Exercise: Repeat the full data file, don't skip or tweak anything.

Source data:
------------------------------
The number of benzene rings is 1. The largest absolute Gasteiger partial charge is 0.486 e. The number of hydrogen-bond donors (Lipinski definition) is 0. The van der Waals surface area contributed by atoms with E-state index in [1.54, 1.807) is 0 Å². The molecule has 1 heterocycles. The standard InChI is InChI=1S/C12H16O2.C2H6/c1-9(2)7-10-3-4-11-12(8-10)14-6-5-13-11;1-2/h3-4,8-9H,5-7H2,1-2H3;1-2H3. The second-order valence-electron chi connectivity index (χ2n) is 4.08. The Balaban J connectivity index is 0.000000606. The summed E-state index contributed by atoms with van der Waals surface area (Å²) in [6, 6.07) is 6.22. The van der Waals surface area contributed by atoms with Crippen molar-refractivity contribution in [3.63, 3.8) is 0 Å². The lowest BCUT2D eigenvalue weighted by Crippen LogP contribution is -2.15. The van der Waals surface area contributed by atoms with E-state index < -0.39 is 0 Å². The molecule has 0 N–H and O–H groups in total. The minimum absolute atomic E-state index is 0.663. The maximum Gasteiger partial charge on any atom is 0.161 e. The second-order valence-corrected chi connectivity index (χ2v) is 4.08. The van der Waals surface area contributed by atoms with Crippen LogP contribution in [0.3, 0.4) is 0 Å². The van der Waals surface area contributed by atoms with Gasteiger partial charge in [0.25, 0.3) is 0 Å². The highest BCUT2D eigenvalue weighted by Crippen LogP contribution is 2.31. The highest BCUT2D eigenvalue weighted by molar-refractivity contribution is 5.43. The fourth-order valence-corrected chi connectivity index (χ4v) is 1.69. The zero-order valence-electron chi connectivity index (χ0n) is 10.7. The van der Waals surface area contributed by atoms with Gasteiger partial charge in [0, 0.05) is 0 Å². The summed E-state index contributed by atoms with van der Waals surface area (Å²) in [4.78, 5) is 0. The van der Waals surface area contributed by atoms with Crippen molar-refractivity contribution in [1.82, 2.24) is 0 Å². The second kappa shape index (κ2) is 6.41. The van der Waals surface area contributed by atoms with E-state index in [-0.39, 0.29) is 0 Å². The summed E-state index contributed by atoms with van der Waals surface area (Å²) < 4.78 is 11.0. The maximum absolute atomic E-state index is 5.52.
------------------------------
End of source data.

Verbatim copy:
The number of benzene rings is 1. The largest absolute Gasteiger partial charge is 0.486 e. The number of hydrogen-bond donors (Lipinski definition) is 0. The van der Waals surface area contributed by atoms with E-state index in [1.54, 1.807) is 0 Å². The molecule has 1 heterocycles. The standard InChI is InChI=1S/C12H16O2.C2H6/c1-9(2)7-10-3-4-11-12(8-10)14-6-5-13-11;1-2/h3-4,8-9H,5-7H2,1-2H3;1-2H3. The second-order valence-electron chi connectivity index (χ2n) is 4.08. The Balaban J connectivity index is 0.000000606. The summed E-state index contributed by atoms with van der Waals surface area (Å²) in [6, 6.07) is 6.22. The van der Waals surface area contributed by atoms with Crippen molar-refractivity contribution in [3.63, 3.8) is 0 Å². The lowest BCUT2D eigenvalue weighted by Crippen LogP contribution is -2.15. The van der Waals surface area contributed by atoms with E-state index < -0.39 is 0 Å². The molecule has 0 N–H and O–H groups in total. The minimum absolute atomic E-state index is 0.663. The maximum Gasteiger partial charge on any atom is 0.161 e. The second-order valence-corrected chi connectivity index (χ2v) is 4.08. The van der Waals surface area contributed by atoms with Crippen LogP contribution in [0.3, 0.4) is 0 Å². The van der Waals surface area contributed by atoms with Gasteiger partial charge in [0.25, 0.3) is 0 Å². The highest BCUT2D eigenvalue weighted by Crippen LogP contribution is 2.31. The highest BCUT2D eigenvalue weighted by molar-refractivity contribution is 5.43. The fourth-order valence-corrected chi connectivity index (χ4v) is 1.69. The zero-order valence-electron chi connectivity index (χ0n) is 10.7. The van der Waals surface area contributed by atoms with Gasteiger partial charge in [0, 0.05) is 0 Å². The summed E-state index contributed by atoms with van der Waals surface area (Å²) in [4.78, 5) is 0. The van der Waals surface area contributed by atoms with Crippen molar-refractivity contribution in [1.82, 2.24) is 0 Å². The second kappa shape index (κ2) is 6.41. The van der Waals surface area contributed by atoms with E-state index in [-0.39, 0.29) is 0 Å². The summed E-state index contributed by atoms with van der Waals surface area (Å²) < 4.78 is 11.0. The maximum absolute atomic E-state index is 5.52.